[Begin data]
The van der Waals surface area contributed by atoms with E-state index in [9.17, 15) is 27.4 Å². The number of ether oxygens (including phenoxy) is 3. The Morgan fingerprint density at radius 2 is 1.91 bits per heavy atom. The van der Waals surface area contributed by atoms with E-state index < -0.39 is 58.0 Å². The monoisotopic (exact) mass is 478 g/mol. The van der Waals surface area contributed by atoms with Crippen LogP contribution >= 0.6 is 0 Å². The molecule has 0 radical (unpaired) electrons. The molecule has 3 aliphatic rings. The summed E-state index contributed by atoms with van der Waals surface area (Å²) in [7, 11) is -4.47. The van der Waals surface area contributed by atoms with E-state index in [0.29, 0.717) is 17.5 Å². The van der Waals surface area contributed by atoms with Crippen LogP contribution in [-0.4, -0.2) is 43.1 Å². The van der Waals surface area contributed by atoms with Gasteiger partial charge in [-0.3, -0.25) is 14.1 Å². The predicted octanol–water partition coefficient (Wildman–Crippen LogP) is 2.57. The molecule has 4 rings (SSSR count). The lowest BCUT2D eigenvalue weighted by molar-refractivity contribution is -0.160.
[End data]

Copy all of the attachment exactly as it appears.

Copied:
The van der Waals surface area contributed by atoms with E-state index in [9.17, 15) is 27.4 Å². The number of ether oxygens (including phenoxy) is 3. The Morgan fingerprint density at radius 2 is 1.91 bits per heavy atom. The van der Waals surface area contributed by atoms with E-state index < -0.39 is 58.0 Å². The monoisotopic (exact) mass is 478 g/mol. The van der Waals surface area contributed by atoms with Crippen LogP contribution >= 0.6 is 0 Å². The molecule has 0 radical (unpaired) electrons. The molecule has 3 aliphatic rings. The summed E-state index contributed by atoms with van der Waals surface area (Å²) in [7, 11) is -4.47. The van der Waals surface area contributed by atoms with E-state index in [0.29, 0.717) is 17.5 Å². The van der Waals surface area contributed by atoms with Crippen LogP contribution in [-0.4, -0.2) is 43.1 Å². The van der Waals surface area contributed by atoms with Gasteiger partial charge in [-0.3, -0.25) is 14.1 Å². The predicted octanol–water partition coefficient (Wildman–Crippen LogP) is 2.57. The molecule has 4 rings (SSSR count). The lowest BCUT2D eigenvalue weighted by molar-refractivity contribution is -0.160.